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Bullying is, unfortunately, a prevalent issue within education. How can it be reduced and how can EdTech assist and improve particular students’ experiences?

Despite a reduction in bullying because of schools closing during the pandemic, the issue still remains.

“In the year ending March 2020, an estimated one out of five children aged 10 to 15 years in England and Wales experienced at least one type of online bullying behaviour (19%). This equates to approximately 764,000 children.”

Schools have recently reopened so the rate of bullying in education settings could see an increase. Cyberbullying will still also be a contributing factor so how can this be reduced?

Students can cyber bully because they feel they can get away with their actions without fear of repercussions. To limit this, schools and parents could monitor online activity to ensure that children are behaving appropriately online and also to solidify a safe learning environment for those who are in fear.

This can be achieved through installed monitoring applications on devices or communicating effectively with students. In addition to this, students who fear attending school can use certain EdTech platforms that will guarantee a safe learning environment.

Bullying can heavily impact mental health

Young people’s mental health has increased considerably over the past years. Bullying can be a devastating contributing factor to issues such as depression, anxiety, loneliness or even more serious implications.

The online world is widely used by young people, but it can lead to vulnerabilities that can be easily exploited.

“68% of children that have gone through online harassment have experienced mental health issues.”

This statistic demonstrates the significance of stamping out bullying from education. This could also be attained through schools implementing bullying prevention strategies or school programs to let students know bullying is not to be tolerated. These strategies may already be instilled, but it is important that they are regulated and constant. 

Moreover, students from the LGBTQ+ community may have a heightened sense of fear of bullying.

“LGBT+ bullying is the most common type of bullying in schools. Just 27% of secondary school pupils believe it would be safe to come out as LGBT+ in their schools.”

LGBTQ+ students fear the backlash they could face from other students and of being bullied. Schools could implement a strategised focus to assure students they can be comfortable with their sexuality when in school. They could also allow them to use an EdTech platform that allows them to learn without fear of being intimidated during their learning.

The impact of the pandemic

The pandemic caused a magnitude of problems for students and their relationships with their peers.

“68% of young people said they feel less connected to their friendships than before the pandemic. The responses to the survey shows that this is having an impact on how they are feeling and there are feelings of isolation and loneliness.”

Now that schools have reopened it reignites the possibility of students being bullied. Schools could heavily promote inclusivity or sports clubs in a bid to reduce bullying within a school so students feel a sense of community and don’t get left out.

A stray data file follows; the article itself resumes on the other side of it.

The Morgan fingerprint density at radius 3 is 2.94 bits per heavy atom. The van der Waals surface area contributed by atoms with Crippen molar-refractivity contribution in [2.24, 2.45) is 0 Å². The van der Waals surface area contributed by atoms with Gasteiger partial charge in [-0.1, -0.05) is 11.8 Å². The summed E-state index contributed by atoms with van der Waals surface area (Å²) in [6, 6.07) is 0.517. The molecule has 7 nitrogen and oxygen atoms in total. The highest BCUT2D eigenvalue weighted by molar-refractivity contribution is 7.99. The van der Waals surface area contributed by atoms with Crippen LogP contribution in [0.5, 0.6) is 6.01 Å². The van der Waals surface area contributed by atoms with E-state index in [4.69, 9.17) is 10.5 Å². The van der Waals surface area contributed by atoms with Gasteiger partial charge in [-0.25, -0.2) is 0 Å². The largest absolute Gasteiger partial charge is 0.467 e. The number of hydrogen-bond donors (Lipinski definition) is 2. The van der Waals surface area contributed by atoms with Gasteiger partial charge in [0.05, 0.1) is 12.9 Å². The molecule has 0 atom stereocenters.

The pandemic also resulted in a boost in remote learning. However, certain platforms allowed for open chat functions between students, reiterating the fact that some students felt they could get away with abuse just because they were online.

“75% of young people learning from home are not being given opportunities to communicate with other pupils during online lessons. Where they are allowed to use the ‘chat functions in online lessons, these can often be used to say unkind and bullying things.”

In an attempt to reduce and make students feel safer learning online, remote hybrid learning with isolated chat functions between themselves and their teachers could be incredibly beneficial. The comfortability of learning at your own pace has allowed some students to successfully continue their education on their terms.

The demand for EdTech has increased significantly with it demonstrating real benefits for students, schools and teachers.

“UK teachers are increasingly keen to use tech in schools, with 77% teaching themselves digital skills to ensure they can deliver digital or remote teaching but face a lack of devices (52%) and software (47%) in the classroom.”

The government should recognise how the education sector is dynamic and is evolving. EdTech can play an important part in ensuring students are learning in a safe environment where they feel comfortable without the fear of bullying.

By implementing EdTech resources into the school system it could allow establishments to reduce bullying statistics, help claim attendance codes for students learning remotely and improve the overall image of a school.

How EDClass can help you

EDClass can allow students to continue their education remotely if they have fear of bullying. The platform can even cater for those at risk of exclusion.

Attendance codes can be claimed, workloads can be reduced and budgets can be supported by educating students online.

EDClass also employs specialist UK-qualified teachers that help educate students and support their wellbeing via text or webcam chat. Take a look at Jude’s story.

For more information on how EDClass can assist your students please call 01909 568 338, send an email to or book a free online demonstration of the platform here.